FACEPALM OF THE WEEK – Let’s get this straight – Cornell should have beaten Penn State Friday night. With Penn State trailing 71-70 with 4.7 seconds remaining, a Nittany Lion called for a timeout that the team didn’t have. That’s a technical foul that would have pretty much guaranteed the Big Red the victory.

Thing is, Cornell looked like it had a victory in hand anyway. The only reason Penn State was in position to call a timeout was that the Big Red simply blew it. All Cornell had to do was inbound the ball, get fouled and hold onto the win. Instead, Shonn Miller lobbed his inbound pass across halfcourt essentially to two Penn State defenders, giving the Nittany Lions a chance to win that they made good on. Ugh.

8. Penn – Terrible against Rider but promising against Lafayette. Hicks posted 13 assists and just two turnovers against the Leopards and freshman Antonio Woods notched 11 points, a solid rookie performance to go along with Auger’s. Penn’s overall performance against Lafayette was the best the Quakers looked since beating Columbia last February. Penn’s still a work in progress, but now we’re seeing that there is indeed progress in store. Give credit to Jerome Allen for knowing he had to revitalize his roster with rookies he could plug in and play, and for getting those freshmen in place.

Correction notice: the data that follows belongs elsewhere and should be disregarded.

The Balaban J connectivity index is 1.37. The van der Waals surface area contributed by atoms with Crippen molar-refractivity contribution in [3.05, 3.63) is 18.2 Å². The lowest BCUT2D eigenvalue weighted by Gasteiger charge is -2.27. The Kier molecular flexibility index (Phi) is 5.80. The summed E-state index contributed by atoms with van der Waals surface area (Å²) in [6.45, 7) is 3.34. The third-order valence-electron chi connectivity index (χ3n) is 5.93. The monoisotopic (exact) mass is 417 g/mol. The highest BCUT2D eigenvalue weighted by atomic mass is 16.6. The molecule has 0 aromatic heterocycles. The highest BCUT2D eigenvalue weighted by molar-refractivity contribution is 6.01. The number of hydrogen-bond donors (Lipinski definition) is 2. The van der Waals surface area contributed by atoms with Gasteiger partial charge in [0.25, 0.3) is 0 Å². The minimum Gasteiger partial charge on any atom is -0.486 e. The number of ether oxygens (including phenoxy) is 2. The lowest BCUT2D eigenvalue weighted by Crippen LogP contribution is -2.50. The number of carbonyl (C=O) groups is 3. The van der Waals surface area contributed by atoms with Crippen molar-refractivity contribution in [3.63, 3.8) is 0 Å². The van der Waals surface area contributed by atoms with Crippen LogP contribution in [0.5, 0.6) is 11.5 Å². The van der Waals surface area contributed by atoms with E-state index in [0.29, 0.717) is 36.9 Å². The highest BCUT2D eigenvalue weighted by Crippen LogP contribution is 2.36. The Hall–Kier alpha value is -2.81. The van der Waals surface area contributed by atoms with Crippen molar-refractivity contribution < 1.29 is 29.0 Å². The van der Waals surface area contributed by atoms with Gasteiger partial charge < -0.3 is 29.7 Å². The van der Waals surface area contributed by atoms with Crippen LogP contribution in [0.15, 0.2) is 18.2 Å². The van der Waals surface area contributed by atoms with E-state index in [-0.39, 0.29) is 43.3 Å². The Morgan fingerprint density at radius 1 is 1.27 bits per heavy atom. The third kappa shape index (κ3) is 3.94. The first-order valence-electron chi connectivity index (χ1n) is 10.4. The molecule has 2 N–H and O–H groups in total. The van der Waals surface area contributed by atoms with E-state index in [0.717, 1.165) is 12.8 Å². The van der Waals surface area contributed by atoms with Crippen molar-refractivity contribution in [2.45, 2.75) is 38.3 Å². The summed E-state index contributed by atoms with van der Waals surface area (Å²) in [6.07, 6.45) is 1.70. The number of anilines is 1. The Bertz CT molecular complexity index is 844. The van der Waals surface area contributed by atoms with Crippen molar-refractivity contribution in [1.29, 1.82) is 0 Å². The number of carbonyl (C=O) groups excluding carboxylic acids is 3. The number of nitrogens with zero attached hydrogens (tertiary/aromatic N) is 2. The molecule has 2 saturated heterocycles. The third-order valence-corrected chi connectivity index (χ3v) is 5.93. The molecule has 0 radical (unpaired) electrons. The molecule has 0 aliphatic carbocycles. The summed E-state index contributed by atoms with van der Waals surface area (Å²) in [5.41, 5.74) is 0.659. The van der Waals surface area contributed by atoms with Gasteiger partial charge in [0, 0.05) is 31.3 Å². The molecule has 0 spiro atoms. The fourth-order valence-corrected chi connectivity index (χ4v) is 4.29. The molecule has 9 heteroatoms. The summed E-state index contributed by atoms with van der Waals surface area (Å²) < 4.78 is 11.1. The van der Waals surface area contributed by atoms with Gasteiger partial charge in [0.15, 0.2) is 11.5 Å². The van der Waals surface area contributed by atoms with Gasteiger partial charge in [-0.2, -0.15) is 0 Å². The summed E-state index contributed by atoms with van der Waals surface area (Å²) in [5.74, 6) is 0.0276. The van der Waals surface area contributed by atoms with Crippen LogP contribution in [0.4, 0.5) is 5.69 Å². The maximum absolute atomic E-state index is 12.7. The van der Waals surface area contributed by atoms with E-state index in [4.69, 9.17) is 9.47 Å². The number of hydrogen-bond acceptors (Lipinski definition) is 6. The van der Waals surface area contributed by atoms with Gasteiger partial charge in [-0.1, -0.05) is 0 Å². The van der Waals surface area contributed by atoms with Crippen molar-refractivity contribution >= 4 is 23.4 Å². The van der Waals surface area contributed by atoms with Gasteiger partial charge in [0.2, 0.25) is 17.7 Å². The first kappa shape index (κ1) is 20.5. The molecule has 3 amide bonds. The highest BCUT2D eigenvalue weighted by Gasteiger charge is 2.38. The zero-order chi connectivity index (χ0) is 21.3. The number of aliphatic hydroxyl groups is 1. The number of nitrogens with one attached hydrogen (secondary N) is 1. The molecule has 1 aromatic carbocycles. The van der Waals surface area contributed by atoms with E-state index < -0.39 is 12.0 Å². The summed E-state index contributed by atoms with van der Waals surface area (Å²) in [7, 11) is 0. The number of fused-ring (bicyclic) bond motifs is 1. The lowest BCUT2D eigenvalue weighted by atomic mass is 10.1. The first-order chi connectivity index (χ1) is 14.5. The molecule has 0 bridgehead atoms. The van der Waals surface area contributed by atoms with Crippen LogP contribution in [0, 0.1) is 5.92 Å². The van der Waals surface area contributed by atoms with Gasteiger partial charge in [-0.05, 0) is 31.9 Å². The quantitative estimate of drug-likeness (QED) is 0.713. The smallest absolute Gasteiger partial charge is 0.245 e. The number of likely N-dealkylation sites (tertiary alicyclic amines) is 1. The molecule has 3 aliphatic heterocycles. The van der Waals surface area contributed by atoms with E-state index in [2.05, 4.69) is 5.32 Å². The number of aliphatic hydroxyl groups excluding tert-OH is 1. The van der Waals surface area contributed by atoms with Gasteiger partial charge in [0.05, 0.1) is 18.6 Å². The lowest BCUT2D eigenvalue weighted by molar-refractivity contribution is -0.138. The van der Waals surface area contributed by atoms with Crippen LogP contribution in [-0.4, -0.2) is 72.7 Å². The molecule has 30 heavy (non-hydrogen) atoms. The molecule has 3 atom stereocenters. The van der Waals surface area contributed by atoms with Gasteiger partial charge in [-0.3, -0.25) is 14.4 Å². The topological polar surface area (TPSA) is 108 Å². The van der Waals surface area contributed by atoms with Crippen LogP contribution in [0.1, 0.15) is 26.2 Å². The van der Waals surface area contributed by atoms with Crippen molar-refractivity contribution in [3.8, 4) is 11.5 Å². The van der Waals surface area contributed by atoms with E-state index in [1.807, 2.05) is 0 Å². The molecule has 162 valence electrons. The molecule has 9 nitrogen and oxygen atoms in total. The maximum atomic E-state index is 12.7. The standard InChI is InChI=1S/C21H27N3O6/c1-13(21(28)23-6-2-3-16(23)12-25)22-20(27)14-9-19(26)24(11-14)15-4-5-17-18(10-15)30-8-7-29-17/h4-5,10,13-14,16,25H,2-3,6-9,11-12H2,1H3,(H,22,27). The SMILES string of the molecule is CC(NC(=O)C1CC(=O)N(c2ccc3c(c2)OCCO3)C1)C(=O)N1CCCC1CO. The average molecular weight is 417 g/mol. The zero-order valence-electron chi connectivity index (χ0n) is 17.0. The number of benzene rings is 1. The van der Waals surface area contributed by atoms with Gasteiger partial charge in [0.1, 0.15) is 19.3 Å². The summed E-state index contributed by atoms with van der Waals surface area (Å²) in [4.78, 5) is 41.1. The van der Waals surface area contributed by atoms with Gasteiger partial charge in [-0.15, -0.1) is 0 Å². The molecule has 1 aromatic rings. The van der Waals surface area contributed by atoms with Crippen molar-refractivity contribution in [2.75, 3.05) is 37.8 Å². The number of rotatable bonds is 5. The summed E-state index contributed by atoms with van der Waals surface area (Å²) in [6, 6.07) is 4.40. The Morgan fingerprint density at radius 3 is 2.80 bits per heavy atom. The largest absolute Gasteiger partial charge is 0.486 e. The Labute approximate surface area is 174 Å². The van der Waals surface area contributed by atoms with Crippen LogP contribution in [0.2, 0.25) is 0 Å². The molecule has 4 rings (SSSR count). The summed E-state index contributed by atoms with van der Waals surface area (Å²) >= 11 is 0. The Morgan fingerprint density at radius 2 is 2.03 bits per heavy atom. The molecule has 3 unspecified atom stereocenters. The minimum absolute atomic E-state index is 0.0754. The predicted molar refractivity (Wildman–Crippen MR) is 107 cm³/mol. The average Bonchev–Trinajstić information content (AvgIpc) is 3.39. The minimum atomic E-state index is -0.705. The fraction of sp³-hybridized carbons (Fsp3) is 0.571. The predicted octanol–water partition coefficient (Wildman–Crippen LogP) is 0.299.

7. Dartmouth – Not a very busy November for the Big Green, is it? Just one game for Dartmouth this week, a 53-48 loss to Hartford. The turnovers need to come down, though.

6. Princeton – Pete Miller turned in a solid 14-point performance at Lafayette but the Leopards’ 58.8 percent shooting from beyond the arc was too much for the Tigers. Steven Cook was visible again against Incarnate Word and Amir Bell only had four fouls instead of five! Still, the Tigers are searching for their offensive identity and defensive fortitude in this early stage of the season.